In vaguely chronological order…
My first summer, reporting for duty to Mr. Conant at the Point, as he was serving millet porridge for breakfast, me not having heard of millet.
Learning to drive on the 1938(?) Chevy pickup, moving it down the hill at The Point not knowing what a clutch was, but managing to get it rolling! Learning to navigate between trees has been a very useful skill – always know, or guess, how wide your vehicle is!
Having been involved in trail clearing in the White Mountains, learning that pruning for Mr. Conant meant the path shouldn’t look any different than when you started – this after having strained the intercostal muscles in my torso being overzealous with the pruning shears.
As pot boy with cooks Chris Marshall and Eileen Malone, and Eileen’s classic line to a surprised older woman camper at breakfast “have some orange juice lovey, it’ll put hair on your chest”.
Graduated to the trash and john run – see photo.
that navigating the paths at night without light can be easily done by practiced bare feet – every root and rock tells you where you are.
to play guitar from Hank Chapin and Doug Smith (first song? Gold Watch and Chain by the Carter Family)
that peanut butter is good for breakfast, especially if it’s Deaf Smith — thanks Shag!
English, Morris and Sword, to the extent that I joined the PW Morris men because I was light enough to do the rapper backflip
So many maintenance skills, including reroofing cabins on Men’s Shore and the Dining Hall
Running the store, in the era of the found-in-the-bushes lingerie collection
Enjoying relaxed conversation on the Tideswell dock with a young woman wearing only a towel in her hair, which was more than anyone else there was wearing
Stealing the Apley House flag during Scottish weekend, being run down, hogtied, and deposited outside C# minor where the mastermind was teaching (there’s more to that story!)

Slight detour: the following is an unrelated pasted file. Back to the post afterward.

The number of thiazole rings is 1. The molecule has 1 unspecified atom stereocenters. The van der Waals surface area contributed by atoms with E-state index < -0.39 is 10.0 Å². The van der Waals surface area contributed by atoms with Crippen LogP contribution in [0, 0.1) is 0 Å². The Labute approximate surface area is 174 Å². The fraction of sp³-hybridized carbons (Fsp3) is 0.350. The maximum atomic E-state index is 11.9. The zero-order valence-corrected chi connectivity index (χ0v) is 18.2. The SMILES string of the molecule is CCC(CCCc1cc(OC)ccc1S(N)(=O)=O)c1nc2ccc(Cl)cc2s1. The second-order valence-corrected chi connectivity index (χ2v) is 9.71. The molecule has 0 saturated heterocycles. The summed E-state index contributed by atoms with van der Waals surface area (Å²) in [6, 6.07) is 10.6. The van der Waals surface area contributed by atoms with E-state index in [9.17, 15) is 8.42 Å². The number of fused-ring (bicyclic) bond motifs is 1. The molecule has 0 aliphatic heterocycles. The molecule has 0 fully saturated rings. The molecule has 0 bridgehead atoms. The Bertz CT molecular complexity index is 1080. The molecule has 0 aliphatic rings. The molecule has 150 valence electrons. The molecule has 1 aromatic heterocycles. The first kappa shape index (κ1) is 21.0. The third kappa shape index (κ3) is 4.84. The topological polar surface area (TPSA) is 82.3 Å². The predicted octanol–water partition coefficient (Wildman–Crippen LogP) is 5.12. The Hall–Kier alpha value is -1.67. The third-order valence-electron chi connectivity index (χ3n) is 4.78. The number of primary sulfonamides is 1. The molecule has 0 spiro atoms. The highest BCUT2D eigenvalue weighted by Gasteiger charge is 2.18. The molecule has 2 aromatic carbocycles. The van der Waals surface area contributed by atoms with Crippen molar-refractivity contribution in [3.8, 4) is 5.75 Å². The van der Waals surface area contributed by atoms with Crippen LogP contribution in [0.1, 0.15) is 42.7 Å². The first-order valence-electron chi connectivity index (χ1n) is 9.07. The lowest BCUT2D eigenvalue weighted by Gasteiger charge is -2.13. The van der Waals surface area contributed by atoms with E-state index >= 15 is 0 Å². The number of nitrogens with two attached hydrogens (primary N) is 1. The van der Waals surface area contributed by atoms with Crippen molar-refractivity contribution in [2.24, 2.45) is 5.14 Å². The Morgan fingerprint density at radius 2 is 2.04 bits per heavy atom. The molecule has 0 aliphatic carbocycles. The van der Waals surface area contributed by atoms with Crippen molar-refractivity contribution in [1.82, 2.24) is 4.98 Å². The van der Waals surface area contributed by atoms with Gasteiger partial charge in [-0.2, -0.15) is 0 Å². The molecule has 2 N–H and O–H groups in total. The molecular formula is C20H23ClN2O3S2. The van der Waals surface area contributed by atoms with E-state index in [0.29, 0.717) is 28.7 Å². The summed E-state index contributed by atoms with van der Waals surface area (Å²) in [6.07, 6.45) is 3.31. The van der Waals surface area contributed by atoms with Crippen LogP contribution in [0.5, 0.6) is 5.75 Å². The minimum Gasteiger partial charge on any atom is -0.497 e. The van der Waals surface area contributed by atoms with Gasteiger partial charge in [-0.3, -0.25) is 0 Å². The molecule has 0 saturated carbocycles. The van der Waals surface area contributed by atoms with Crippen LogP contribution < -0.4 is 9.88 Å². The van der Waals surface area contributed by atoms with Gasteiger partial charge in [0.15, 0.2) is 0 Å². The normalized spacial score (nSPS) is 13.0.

Recreating a cabin interior on the raft, among other pranks.
Crewmates Shag, Hank Chapin, Doug Smith, Neil (“shucky durn”) Colmer, Terry Tanner, Tony Moretti.
Returning many times as a SCD and English-Scottish teacher and musician, most recently in – I think – 2014.
So many more!!! The lasting friendships, memories, and influences that continue to enrich my life to this day
Duncan’s entry is a submission from a two-week adventure in September 2020. It started with requesting help with a memory about Pinewoods Camp from 1968. The POST editor, Marney Morrison, emailed a half dozen people who had been there at the same time. Those friends shared the email, and for days anecdotes and laughter traveled over the internet, until someone offered to host a Zoom reunion. Forty people met for two hours, using a set of guidelines designed by storyteller and writer Meg Lippert, for one-minute introductions. After they heard from everyone they continued with conversation and more storytelling. Between them, their first year at Pinewoods ranged from 1947-1974, and they were living in Hawaii, across the Continental USA, and in Australia. As these poured in, they realized that Pinewoods would want to invite EVERYONE who has been to Camp to tell their stories. Fast-forward to now and Pinewoods is eager to hear from YOU. Click HERE to submit your story or email .